HG has a Christmas tradition. When in New York around the holidays, HG lunches with Restaurateur Daughter Victoria (Five Points, Cookshop, Hundred Acres) at Balthazar, the great, huge, bustling brasserie in Soho. The place is a miracle. From the age-dappled mirrors to the polished brass to the gleaming dark wood, It looks like, feels like, smells like, sounds like (loud) an old school Parisian brasserie. Service is deft. Given the extraordinary turnover, the food is surprising — ranging from good to excellent. The bread (especially the flavorful dark) is noteworthy and the Macon and Beaujolais Villages sold by the carafe are a value. The HG/Victoria lunch is an epic, lasting between three and four hours. (Victoria says it is a matter of making up for the years when we were out of touch). The centerpiece of the traditional lunch is Le Grand Plateau de Fruits de Mer. Victoria (who really knows food costs) says it is a bargain at $90. Le Grand is a two-tiered tower of oysters, clams, whelks (bulots in Paris); room temperature steamed mussels; sea scallop seviche; giant prawns; cracked crab and calamari salad. A preposterous amount of sea critters. Accompanied by appropriate condiments, lots of buttered dark bread and many, many glasses of chilled Macon, HG and Victoria had a joyous and gluttonous feast. But, the meal didn’t end there. The duo shared some brandade and finished with a shared dessert of profiteroles doused with lots of warm chocolate syrup. An offer of grappa was turned down. Enough, surprisingly, is enough. HG, BSK and friend Stevie P. returned to Balthazar the next day to lunch on duck confit, steak tartare, watercress salad, pommes frites, onion soup and creme brulee. Equally good but restrained.
HG enjoys good (and eccentric) Rhode Island cuisine: Fried calamari with hot pickled peppers. Del’s Frozen Lemonade. New York Systems (wieners on a bun with celery salt, onions, mustard and a unique, Greek influenced meat sauce). Briny, clear clam chowder (no cream or tomatoes). Snail salad. HG does not share the Rhode Island obsession with Dunkin’ Donuts (highest per capita doughnut consumption in the US). But what stands Rhode Island apart is the quality of their clams. Yes, HG, a long time enthusiast for Long Island clams, must confess. Rhode Island clams are the best. They are tender, full of brine and juicy with clam goodness. Ornaments of the sea. HG and BSK are at the Riverside, R.I., home of Daughter Lesley and Profesor/’Dottore Massimo R. for family Christmas. Their home faces Naragansett Bay and their dining room is the venue for many sea treats. Tonight the treat was clam chowder prepared with potatoes, onions, tarragon and many, many, many juicy cherrystone clams. Lesley treats clams with respect. Never overcooked. The big, steaming bowls were a joy. There was a lovely bottle of white wine from Romagna. HG finished the meal with Stilton, grapes and Beaujolais. Grappa for a friendly nightcap.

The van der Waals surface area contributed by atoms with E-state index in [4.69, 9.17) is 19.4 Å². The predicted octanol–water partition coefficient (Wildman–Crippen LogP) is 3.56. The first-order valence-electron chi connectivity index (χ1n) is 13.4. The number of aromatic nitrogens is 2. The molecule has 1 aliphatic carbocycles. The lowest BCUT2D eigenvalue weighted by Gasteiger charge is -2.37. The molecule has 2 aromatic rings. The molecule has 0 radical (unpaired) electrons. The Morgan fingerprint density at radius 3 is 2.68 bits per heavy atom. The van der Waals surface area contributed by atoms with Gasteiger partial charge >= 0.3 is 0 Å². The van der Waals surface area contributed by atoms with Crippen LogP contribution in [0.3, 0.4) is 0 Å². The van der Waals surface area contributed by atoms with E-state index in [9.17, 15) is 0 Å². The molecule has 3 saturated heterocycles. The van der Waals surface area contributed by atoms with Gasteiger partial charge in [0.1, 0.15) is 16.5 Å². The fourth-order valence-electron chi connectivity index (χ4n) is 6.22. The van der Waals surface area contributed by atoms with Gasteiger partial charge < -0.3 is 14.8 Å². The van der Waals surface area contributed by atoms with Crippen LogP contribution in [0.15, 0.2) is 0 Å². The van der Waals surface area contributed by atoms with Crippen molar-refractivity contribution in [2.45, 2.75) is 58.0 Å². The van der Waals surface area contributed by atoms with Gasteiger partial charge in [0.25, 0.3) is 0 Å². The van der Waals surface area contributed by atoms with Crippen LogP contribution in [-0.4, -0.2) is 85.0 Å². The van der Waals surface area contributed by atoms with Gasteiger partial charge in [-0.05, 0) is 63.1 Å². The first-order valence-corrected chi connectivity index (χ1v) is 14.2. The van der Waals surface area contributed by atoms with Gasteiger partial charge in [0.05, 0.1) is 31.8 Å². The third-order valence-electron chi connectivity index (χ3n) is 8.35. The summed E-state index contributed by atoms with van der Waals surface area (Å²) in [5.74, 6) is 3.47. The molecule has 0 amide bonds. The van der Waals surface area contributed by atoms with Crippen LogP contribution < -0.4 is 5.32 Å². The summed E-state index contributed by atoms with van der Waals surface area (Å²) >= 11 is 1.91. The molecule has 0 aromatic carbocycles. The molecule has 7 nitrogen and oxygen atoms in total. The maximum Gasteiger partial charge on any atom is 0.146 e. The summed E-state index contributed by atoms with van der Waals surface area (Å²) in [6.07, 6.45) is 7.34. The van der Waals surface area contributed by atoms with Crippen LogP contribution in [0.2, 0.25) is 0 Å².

HG is a lucky man. While HG gets great gustatory pleasures eating at restaurants throughout the world, it is the meals that HG eats with his family that transport him. Yes, HG is blessed with a family of great chefs; and chefs whose influences and talents are truly global in scope. Take the two meals HG ate over the past week: Dinner in Brooklyn Chez SJ and Exquisite Maiko. Their pals Jay and Maya were present. Jay is an outstanding wit and guarantor of laughter. So, fun was guaranteed. A bottle of Tito’s Hand Made Vodka was on the table. The meal started with French smoked herring and smoked salmon. Rich, unusual tastes. Then, wielding chopsticks with her usual grace, Exquisite Maiko transformed into a master of Japanese style BBQ, grilling marinated short ribs and thin slices of pork belly to perfection on a table top barbecue. The crisp, sizzling pieces of meat were placed in cold lettuce leaves accompanied by EM’s extraordinary sesame oil and scallion dressing, onion sauce and discreet dabs of wasabi. With sips of cold vodka, the meal turned into a paen to the real flavors of beef and pork where richness was counter-balanced with the lighter, healthier touch of EM’s Japanese presentation.
Onto Rhode Island where comfort may be the last word one associates with the ever turbulent, bloody and embattled Middle East. But, the word is appropriate when applied to Brilliant Daughter Lesley R.’s riffs on dishes from that region. Lesley R. made her own version of little kefta (middle eastern stuffed grain and lamb meatballs). The ingredients: Ground lamb. cumin, smoked Spanish paprika, chopped almonds, chopped onions, garlic and raisins. Beaten egg as a binder. The mixture was formed into balls (about the size of a golf ball) and baked on a cookie sheet. When done, these were popped into steaming lentil soup. The ingredients: Red lentils, chopped onions and garlic, cumin, finely chopped carrots, chicken stock. Salt and pepper, of course. The savory bowls of soup and meatballs were topped with scoops of Greek yogurt and sprinkled with cayenne. To complete this filling and heartening one dish meal there was cheese, green salad and very superior bread from the Seven Stars Bakery in Providence. Needless to say, there was ample wine.